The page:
Research Symposium

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The 21st annual Westmont College Spring Student Research Symposium

One of the hallmarks of Westmont College's academic program is the opportunity for undergraduate students to work directly with faculty on research projects. Work presented at the annual Spring Student Research Symposium includes student research conducted during the past year from all three divisions of the college (Humanities, Social Sciences, and the Natural and Behavioral Sciences). The purpose of this symposium is to celebrate the noteworthy accomplishments of Westmont students.

Wednesday, April 19th, 2017 3:30-5:30PM in Winter Hall Atrium

Refreshments will be served.

Research Symposium Details

Who should apply?

Any student in any major who has or is participating in a semester-long or longer research project under the supervision of a faculty member during this academic year can apply. This would include, but is not limited to, major honors students, independent research students, and students in a class with a significant cumulative research project (e.g. some senior capstone classes). Students working in partnership on the same project should apply together.

Symposium format

Each presenter or team prepares an overview of their research project in the form of a poster (max size: 48" x 36"). All posters are displayed throughout the 2-hour event and presenters stand by their poster to discuss the research with visitors and answer questions. Refreshments are available and visitors come and go at their convenience throughout the duration of the symposium.

Poster design and printing

Posters are usually made as one large “slide” in PowerPoint or Keynote, or in another graphics program. Printing can be done either locally and picked up or online and shipped here. Some options are below:

  • www.makesigns.com (also has templates you can download into PowerPoint; ships from Chicago)
  • The Print Center in Office Max (can be shipped to you or picked up at the store but maximum width for in store, same or next day pick-up is 24”)
  • Westmont Reprographics (may have limited availability and would need a minimum of 3 days lead time; 24” max width)

How to apply

Email your project title, list of authors (include the year of graduation and email address for each author), name of your faculty mentor (include their department), and a 150-word maximum abstract to Heidi Henes-Van Bergen at hhenesva@westmont.edu. Also, since sometimes student authors have graduated, are abroad, or are otherwise unavailable for the symposium, please underline the name(s) of the student(s) who will be presenting the poster. Please have all this either embedded in the email or attached separately as a Word document. Use the sample for guidance of how it should be formatted. Finally, if you have any special needs (e.g. a small table to display something or you need to be near an outlet, etc.) then include this as a note in your email.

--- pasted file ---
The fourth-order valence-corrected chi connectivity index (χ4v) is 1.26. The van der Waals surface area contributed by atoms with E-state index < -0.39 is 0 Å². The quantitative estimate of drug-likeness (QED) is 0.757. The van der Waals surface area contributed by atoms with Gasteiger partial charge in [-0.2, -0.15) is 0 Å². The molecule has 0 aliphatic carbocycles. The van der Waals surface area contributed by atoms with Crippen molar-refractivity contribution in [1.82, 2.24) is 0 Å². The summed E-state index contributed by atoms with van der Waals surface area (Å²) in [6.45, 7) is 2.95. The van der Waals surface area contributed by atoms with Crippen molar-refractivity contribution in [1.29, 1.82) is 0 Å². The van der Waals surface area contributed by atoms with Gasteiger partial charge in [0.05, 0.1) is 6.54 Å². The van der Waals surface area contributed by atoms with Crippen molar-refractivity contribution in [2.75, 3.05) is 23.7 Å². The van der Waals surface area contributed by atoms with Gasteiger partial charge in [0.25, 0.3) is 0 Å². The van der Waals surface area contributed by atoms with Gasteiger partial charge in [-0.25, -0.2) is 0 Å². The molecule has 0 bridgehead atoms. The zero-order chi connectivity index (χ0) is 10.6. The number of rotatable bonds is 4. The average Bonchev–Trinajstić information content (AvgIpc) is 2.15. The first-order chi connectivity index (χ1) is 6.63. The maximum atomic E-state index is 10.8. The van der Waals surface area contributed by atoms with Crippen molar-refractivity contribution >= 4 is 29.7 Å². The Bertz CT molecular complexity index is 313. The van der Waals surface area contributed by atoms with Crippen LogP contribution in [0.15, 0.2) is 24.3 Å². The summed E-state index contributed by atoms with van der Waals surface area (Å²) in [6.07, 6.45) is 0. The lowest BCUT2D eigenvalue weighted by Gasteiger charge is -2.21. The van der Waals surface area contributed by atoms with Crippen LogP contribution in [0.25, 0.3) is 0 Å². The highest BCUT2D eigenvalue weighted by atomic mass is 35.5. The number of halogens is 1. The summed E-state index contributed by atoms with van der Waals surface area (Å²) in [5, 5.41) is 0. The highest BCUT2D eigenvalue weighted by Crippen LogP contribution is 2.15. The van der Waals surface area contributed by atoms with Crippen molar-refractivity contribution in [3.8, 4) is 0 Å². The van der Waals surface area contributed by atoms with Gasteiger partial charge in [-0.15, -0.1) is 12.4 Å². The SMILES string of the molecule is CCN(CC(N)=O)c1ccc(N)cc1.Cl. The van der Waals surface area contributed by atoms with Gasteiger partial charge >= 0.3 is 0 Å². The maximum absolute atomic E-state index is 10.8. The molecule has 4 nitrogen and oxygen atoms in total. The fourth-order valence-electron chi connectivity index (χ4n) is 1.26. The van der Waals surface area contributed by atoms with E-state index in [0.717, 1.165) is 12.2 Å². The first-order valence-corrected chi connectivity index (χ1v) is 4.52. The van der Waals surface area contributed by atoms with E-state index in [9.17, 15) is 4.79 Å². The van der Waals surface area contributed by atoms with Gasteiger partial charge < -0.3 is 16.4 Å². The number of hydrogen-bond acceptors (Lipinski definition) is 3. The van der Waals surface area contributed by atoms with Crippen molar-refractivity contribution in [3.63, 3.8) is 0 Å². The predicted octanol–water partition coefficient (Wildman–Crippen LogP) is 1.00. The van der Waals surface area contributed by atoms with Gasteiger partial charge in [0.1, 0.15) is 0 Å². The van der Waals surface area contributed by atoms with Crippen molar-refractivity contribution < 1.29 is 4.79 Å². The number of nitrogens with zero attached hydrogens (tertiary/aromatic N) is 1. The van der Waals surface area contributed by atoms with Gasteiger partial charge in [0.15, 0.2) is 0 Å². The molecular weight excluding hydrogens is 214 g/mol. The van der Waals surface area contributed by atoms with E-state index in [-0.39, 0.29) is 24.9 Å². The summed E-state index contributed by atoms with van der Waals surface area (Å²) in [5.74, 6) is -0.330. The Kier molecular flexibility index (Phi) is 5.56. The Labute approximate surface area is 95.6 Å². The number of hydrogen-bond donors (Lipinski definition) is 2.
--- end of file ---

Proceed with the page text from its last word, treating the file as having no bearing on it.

Please submit your abstract to Heidi Henes-Van Bergen at hhenesva@westmont.edu.

DEADLINE IS MONDAY, APRIL 10th by 5PM.

Sample title/author list/abstract

The Role of TDP-43 Oligomerization of ALS Neurodegeneration

Brady Quon (’16) and Megan Korff (’16), Faculty Mentor: Kristi Cantrell, Chemistry

Author Email(s): author1@westmont.edu, author2@westmont.edu

Abstract : TAR-DNA-binding protein (TDP-43) is an RNA processing protein that is primarily located in the nucleus. Recent research supports that TDP-43 aggregation into fibrils and oligomers, as well as translocation into the cytoplasm, are characteristic of the neurodegenerative disease Amyotrophic Lateral Sclerosis (ALS). Several ALS-associated mutations have been found in the carboxyl terminal, glycine rich region of TDP-43. Six, 13 residue peptide fragments are currently being synthesized to elucidate the conformation and aggregation of the TDP-43 glycine-rich region. Fibril assays have been prepared from two of the purified peptides and imaged using electron microscopy. Thioflavin T was applied to any fibrillar aggregates to determine the presence of beta-sheet secondary structure.